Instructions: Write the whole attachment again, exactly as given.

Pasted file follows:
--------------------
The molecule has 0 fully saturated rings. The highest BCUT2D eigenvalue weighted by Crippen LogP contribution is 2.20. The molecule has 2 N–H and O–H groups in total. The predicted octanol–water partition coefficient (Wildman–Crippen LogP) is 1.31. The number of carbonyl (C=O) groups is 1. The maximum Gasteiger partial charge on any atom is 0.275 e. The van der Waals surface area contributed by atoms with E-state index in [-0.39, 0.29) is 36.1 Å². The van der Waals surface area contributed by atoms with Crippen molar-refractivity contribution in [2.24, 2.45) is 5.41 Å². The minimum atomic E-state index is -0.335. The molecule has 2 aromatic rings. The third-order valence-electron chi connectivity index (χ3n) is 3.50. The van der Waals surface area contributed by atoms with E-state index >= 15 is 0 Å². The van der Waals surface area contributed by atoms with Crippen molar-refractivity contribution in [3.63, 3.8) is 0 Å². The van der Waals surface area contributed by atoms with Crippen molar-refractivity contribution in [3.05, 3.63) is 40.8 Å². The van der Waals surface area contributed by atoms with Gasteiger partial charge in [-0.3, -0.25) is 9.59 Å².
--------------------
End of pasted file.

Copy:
The molecule has 0 fully saturated rings. The highest BCUT2D eigenvalue weighted by Crippen LogP contribution is 2.20. The molecule has 2 N–H and O–H groups in total. The predicted octanol–water partition coefficient (Wildman–Crippen LogP) is 1.31. The number of carbonyl (C=O) groups is 1. The maximum Gasteiger partial charge on any atom is 0.275 e. The van der Waals surface area contributed by atoms with E-state index in [-0.39, 0.29) is 36.1 Å². The van der Waals surface area contributed by atoms with Crippen molar-refractivity contribution in [2.24, 2.45) is 5.41 Å². The minimum atomic E-state index is -0.335. The molecule has 2 aromatic rings. The third-order valence-electron chi connectivity index (χ3n) is 3.50. The van der Waals surface area contributed by atoms with E-state index >= 15 is 0 Å². The van der Waals surface area contributed by atoms with Crippen molar-refractivity contribution in [3.63, 3.8) is 0 Å². The van der Waals surface area contributed by atoms with Crippen molar-refractivity contribution in [3.05, 3.63) is 40.8 Å². The van der Waals surface area contributed by atoms with Gasteiger partial charge in [-0.3, -0.25) is 9.59 Å².